In 1967, the philosopher Philippa Foot wrote about a hypothetical situation in which the driver of a runaway trolley, unable to stop it but able to switch it either to one track with five men working on it or the other, with only one. This thought experiment has produced a lot of debate in ethics, but it also says a lot about abductive thinking and the role of design in such a dilemma.
When Philippa Foot first imagined this problem related to a runaway trolley or “tram” as she wrote it, it highlighted both the strengths and weaknesses of utilitarian ethics. Arguing that we should always seek the greatest good for the greatest number, a utilitarian would switch to the track with one man on it in order to save the lives of five. But life rarely offers us such simple alternatives. The philosopher Judith Jarvis Thompson offered a variation in which an observer watching from a bridge could push a fat man, also watching from the bridge, on to the track and stop the trolley. Most people would argue that’s wrong because it involves intentionally murdering someone as opposed to the unintended accident of the runaway trolley. (Why yelling from the bridge to alert the people on the track to their danger never seems to occur as a option, I do not know.)
Other variants of the situation have also arisen. One asks what should the driver do if the one person on the track is the driver’s mother? (Most people would argue that ethics sides with saving one’s own mother as opposed to five strangers.) Another variation has the one person tied to the track by the five on the other track. (Here, too, saving the one person and killing the five seems justified given the latter’s murderous intent.)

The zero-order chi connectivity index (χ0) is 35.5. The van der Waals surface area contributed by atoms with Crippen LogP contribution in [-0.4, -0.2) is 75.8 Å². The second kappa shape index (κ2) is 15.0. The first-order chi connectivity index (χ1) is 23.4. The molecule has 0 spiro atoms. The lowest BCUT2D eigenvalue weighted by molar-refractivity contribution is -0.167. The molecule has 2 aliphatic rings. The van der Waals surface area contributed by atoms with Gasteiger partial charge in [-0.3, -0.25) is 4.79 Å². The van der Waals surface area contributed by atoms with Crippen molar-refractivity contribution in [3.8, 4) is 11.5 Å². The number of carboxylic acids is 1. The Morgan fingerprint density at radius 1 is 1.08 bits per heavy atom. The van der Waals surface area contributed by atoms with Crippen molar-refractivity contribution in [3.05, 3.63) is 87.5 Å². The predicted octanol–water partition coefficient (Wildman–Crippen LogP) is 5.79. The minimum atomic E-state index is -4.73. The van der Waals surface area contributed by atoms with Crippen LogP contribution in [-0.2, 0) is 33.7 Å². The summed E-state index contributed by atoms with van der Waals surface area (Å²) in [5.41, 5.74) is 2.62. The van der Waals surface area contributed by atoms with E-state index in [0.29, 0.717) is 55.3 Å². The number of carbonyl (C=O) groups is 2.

In each one of these cases, though, we see abduction in action. Abductive thinking occurs whenever we create a situation or idea that has productive results, which clearly applies to Foot’s trolley problem. She imagined a circumstance that has proven not only durable in its usefulness, but also provocative in the number of variations it has spawned. We can even frame that in utilitarian terms: the best abductive thinking produces the greatest number of useful consequences for the greatest number of people.
What, then, does this have to do with design? Abductive thinking underlies all good design. Not all design, since there exists plenty of design that we might more aptly call decoration, which mainly involves the expression of a person’s taste. Decoration, of course, has its uses in personalizing something and possibly creating something more pleasing to others, and if that leads to its greater use, then that, too, can have useful as well as tasteful consequences.
But usefulness and tastefulness, function and form, pragmatics and aesthetics – these constitute the poles around which we define good design. But the trolley problem suggests something more. Just as Philippa Foot used abductive thinking to create such an ethically productive problem, so too do designers use such thinking to anticipate problems like this and then put in place the precautions to ensure that they not occur.
In other words, designers work in the opposite direction of ethicists. The latter seek out conflicts that highlight the difficult dilemmas we face in life, while the former seek out those same conflicts in order to prevent those very difficulties and dilemmas from occurring. To the designer, the trolley problem offers a different kind of lesson: observing what went wrong and designing trolleys and tracks to prevent it from ever happening again.